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Annals of Indian Academy of Neurology
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SHORT COMMUNICATION
Year : 2020  |  Volume : 23  |  Issue : 3  |  Page : 338-341
 

Impact of levodopa in lung functions in patients with Parkinson disease


Department of Medicine, Army College of Medical Sciences; Departments of Neurology; Departments of Respiratory Medicine, Base Hospital, Delhi Cantt, New Delhi, India

Date of Submission15-Feb-2019
Date of Acceptance29-Apr-2019
Date of Web Publication10-Jun-2020

Correspondence Address:
Dr. Faiz M. H Ahmad
Department of Med/Neurology, Command Hospital (SC), Pune - 411 040, Maharashtra
India
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Source of Support: None, Conflict of Interest: None


DOI: 10.4103/aian.AIAN_88_19

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   Abstract 


Background: Parkinson's disease (PD) is the second-most common neurodegenerative disorder known primarily by its motor symptomatology. These motor manifestations are also hypothesised to affect the respiratory muscular function of PD patients contributing to restrictive pattern of ventilatory dysfunction. Previous reports attempting to detect these abnormalities through spirometric assessments have been inconclusive. Attempts at reversal of the restrictive abnormalities by levodopa therapy too, have yielded conflicting results. Objectives: This study aims to classify spirometric abnormalities in asymptomatic PD patients after levopopa withdrawal and document changes after levodopa replacement. Methods: Thirty-six non-smoker PD patients without pre-existing respiratory abnormalities were enrolled. Their standard spirometric values- FEV1, FVC and FEV1/FVC, were noted before and after their morning levodopa dose. Results: Nineteen patients had abnormal PFT values at baseline - 14 restrictive and 5 obstructive defects. Fourteen patients showed improvement in their pulmonary performances after dopamine administration with 6 showing complete reversibility. Statistically significant improvement in the post-levodopa FVC values was seen in patients with restrictive disorder (P value=0.04) but not for obstructive disorders. Discussions: This pilot study characterised that 39% of PD patients had restrictive ventilatory defects prior to morning dopamine administration. Of these, 40% showed improvement after levodopa administration. Conclusion: Restrictive defects are common in PD patients which are evident on routine spirometric screening. These defects are reversible on levodopa administration.


Keywords: Levodopa, restrictive defects, spirometry


How to cite this article:
Tandon M, Ahmad FM, Narayanan S, Mohan C, Yadav S. Impact of levodopa in lung functions in patients with Parkinson disease. Ann Indian Acad Neurol 2020;23:338-41

How to cite this URL:
Tandon M, Ahmad FM, Narayanan S, Mohan C, Yadav S. Impact of levodopa in lung functions in patients with Parkinson disease. Ann Indian Acad Neurol [serial online] 2020 [cited 2020 Jul 4];23:338-41. Available from: http://www.annalsofian.org/text.asp?2020/23/3/338/259859





   Introduction Top


Parkinson's disease (PD) is the second most common neurodegenerative disorder in the world primarily affecting the older demographics.[1],[2] PD is characterised by degeneration of the dopaminergic neurons in the substantia nigra pars compacta of the basal ganglia leading to cardinal manifestations of tremors, bradykinesia, rigidity and gait abnormalities.[3]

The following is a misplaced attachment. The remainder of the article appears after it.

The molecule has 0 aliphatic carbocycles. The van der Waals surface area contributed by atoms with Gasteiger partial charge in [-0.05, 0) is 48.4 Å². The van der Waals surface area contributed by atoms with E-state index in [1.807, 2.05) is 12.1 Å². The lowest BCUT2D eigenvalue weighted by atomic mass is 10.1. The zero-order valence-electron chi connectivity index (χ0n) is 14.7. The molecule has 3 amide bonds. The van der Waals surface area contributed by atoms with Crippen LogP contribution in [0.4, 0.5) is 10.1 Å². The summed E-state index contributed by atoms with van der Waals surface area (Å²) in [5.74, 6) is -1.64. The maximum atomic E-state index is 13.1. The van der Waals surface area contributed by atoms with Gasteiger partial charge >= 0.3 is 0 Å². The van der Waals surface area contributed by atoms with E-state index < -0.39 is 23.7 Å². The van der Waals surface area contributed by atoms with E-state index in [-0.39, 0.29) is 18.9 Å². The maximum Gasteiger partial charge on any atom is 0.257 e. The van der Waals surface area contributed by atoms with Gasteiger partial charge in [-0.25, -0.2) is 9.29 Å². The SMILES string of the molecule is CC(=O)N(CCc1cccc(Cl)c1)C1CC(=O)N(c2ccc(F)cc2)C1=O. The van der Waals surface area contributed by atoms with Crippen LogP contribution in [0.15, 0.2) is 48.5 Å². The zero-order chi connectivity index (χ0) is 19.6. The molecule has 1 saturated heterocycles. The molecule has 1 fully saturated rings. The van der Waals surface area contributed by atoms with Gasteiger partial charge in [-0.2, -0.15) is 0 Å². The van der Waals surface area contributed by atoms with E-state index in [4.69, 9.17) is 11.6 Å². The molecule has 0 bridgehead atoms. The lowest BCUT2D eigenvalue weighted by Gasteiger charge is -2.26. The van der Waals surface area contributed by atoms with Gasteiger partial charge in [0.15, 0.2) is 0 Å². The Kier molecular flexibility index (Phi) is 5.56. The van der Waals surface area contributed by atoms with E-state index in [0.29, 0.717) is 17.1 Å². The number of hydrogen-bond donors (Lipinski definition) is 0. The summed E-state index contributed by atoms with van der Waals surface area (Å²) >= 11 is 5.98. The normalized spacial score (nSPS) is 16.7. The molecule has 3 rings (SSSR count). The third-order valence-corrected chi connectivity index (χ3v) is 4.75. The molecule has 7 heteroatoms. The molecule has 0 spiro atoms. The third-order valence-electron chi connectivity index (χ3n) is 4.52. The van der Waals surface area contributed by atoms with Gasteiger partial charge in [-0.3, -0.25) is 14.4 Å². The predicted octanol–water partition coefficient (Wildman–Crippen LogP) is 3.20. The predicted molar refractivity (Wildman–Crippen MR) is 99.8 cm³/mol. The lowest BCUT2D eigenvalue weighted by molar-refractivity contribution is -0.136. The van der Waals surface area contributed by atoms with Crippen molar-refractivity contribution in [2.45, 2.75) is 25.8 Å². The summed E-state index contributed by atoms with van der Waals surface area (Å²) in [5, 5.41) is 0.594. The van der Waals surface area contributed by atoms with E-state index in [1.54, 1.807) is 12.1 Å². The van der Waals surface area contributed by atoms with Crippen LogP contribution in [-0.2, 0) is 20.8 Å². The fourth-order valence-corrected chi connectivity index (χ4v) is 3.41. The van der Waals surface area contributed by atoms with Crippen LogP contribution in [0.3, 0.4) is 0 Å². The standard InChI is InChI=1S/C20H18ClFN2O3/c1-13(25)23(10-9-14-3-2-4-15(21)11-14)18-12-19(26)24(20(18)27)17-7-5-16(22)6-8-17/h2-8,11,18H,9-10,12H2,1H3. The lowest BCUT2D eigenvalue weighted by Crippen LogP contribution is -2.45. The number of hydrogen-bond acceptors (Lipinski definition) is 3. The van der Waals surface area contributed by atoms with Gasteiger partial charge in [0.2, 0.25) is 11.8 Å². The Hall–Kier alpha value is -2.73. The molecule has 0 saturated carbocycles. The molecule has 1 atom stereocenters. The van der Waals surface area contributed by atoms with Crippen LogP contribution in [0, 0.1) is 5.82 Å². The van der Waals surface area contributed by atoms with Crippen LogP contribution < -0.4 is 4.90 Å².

When first described by James Parkinson in 1816, motor abnormalities predominated the symptomatology, and pulmonary dysfunction as a consequence of the motor abnormalities was also recognised.[1]

The motor dysfunction in PD maybe postulated to affect the voluntary muscular effort of these patients and can hypothetically be a contributor to respiratory or ventilator dysfunction.[4] Despite being an important contributor of morbidity and increased hospital admissions, this issue has been rarely addressed in scientifically significant studies.[5] Some studies reported obstructive patterns,[6] some a restrictive pattern and still others detected no pulmonary abnormalities in the patients.[7],[8]

Though initially asymptomatic, pulmonary dysfunction in PD leads to a variety of symptoms in patients causing a significant decrease in the quality of life including shortness of breath, recurrent cough, sputum production, and later recurrent pneumonia.[5],[9]

Previous reports concerning the effects of antiparkinsonian drugs on pulmonary function have also yielded inconclusive results. Certain studies suggest including routine spirometric analysis in management of PD patients.[7],[8]

Aims

This study was conducted in an Indian cohort of PD patients to:

  1. Ascertain the abnormality of lung functions by spirometric analysis in PD patients in a motor “off” state (prior to delayed morning dose of medications) and
  2. To document the changes in the spirometric parameters after dopamine replacement therapy.



   Methodology Top


This cross-sectional prevalence study was carried out at a North Indian tertiary care teaching hospital. Patients with PD, diagnosed as per UK Brain Bank criteria were included. Basic data regarding the clinical stage of disease, current medication, known comorbidities and drug use was collected. Cognitive functions of all patients were analysed using the Non-Motor Symptom Scale. Chest radiograph, echocardiograph and ECG were done to reliably rule out any structural, respiratory or cardiovascular pathology. Smokers, past and present; patients with inadequate cognitive functions; co-existing ailments and medications which might affect respiratory functions were excluded. The study subjects were either drug naïve or were seen in 'motor off' state defined as more than 12 hours of dopamine depletion after being instructed to omit the morning dose of medications.